Whether you're keeping up with the comics or are still on the MCU hype train, Marvel fans have been exposed to some deep and intricate lore. For the most part, some of these facets are shared between live-action and comic iterations of the classic characters and their ever-expanding world. This includes that of the Kree. This fictional human-like alien race has long been prevalent in the comics, and they also continue to be expanded on in the MCU after their debut in Guardians of the Galaxy in 2014 (technically Agents of SHIELD before that if we can count it as canon).
But as the Kree continue to make their presence known in the films, fans of the MCU are asking some hard-hitting questions. It makes sense, considering that the Kree have their own biological history comparable to that of Earth's race of humans. Their history as interplanetary conquerors has given rise to their own internal racial divisions and discourse within their fictional setting.
To that end, many are curious as to why some Kree are blue and some aren't. Keep reading for all of the details.
The Kree have their own racial divides between blue-skinned and white-skinned Kree.
In the Marvel universe (both in the comics and in film), there exist two factions of the Kree species, ones with blue skin and ones with "pink" or "white" skin. Using the MCU as our pool of examples, there's Ronan the Accuser (Lee Pace) who has blue skin as well as Yon-Rogg (Jude Law) who has white skin. There's even Korath (Djimon Hounsou), a Kree swordsman with black skin.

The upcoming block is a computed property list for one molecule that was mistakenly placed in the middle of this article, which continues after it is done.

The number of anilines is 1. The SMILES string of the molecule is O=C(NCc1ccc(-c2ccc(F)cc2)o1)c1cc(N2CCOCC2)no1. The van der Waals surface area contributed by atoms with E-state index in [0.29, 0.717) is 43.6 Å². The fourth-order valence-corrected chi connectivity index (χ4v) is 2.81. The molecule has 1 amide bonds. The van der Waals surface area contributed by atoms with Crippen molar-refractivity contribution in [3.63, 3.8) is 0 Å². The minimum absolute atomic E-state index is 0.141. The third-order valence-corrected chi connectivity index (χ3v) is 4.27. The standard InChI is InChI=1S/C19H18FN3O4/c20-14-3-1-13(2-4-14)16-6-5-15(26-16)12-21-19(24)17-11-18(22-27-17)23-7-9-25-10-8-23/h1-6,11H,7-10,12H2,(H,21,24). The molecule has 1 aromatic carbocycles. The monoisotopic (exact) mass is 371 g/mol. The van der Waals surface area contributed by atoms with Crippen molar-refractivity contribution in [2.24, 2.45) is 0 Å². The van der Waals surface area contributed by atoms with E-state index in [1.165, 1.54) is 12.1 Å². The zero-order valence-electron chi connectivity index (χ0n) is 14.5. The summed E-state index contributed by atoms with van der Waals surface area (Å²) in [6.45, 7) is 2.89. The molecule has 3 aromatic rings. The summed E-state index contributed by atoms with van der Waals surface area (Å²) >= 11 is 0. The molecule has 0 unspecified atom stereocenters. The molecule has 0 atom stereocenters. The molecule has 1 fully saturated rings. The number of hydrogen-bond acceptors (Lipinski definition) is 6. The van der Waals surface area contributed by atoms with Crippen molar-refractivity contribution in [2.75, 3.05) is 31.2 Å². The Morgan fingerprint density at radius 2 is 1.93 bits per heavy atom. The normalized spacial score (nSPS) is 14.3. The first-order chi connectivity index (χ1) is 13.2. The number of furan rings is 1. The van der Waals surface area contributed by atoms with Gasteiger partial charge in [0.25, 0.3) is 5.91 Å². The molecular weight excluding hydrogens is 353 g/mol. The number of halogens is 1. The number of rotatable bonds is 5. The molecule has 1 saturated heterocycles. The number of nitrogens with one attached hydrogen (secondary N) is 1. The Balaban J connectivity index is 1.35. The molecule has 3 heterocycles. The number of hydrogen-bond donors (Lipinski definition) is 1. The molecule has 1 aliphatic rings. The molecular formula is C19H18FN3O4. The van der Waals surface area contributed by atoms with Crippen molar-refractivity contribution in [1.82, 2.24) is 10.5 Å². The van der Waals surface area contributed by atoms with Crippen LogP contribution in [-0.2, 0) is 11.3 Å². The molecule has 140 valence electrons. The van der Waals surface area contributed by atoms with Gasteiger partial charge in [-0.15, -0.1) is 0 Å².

In other words, there are Kree who have similar varieties in skin color to that of humans.
So, why do they have different skin colors? Well, as far as Kree biology is concerned, blue-skinned Kree are considered to be the species' "purebred." Originally, the Kree race consisted of only blue-skinned people. Due to their status as intergalactic conquerors and interspecies breeding patterns, however, Kree of different skin colors were introduced into the gene pool. This would eventually give rise to people of Kree descent and biology who look more like Earth humans.
Over the course of millennia, blue-skinned Kree actually became the minority to their "human-colored" counterparts. This faction of Kree is actually thought to be more physically durable than the "purebred" Kree. However, the blue Kree maintained dominance over others within their race, creating an internal culture of discrimination against non-blue Kree. In fact, many human-colored Kree are subject to racism and prejudice among their own kind.
In the original comics, non-blue Kree are typically Caucasian in appearance. This portrayal of the Kree may or may not say a lot about older comic creators trying to provide commentary on real-life racial prejudice by framing it within the context of white people experiencing it. If nothing else, the Kree can be said to be a facsimile of diversity within the human race, albeit a binary version of it.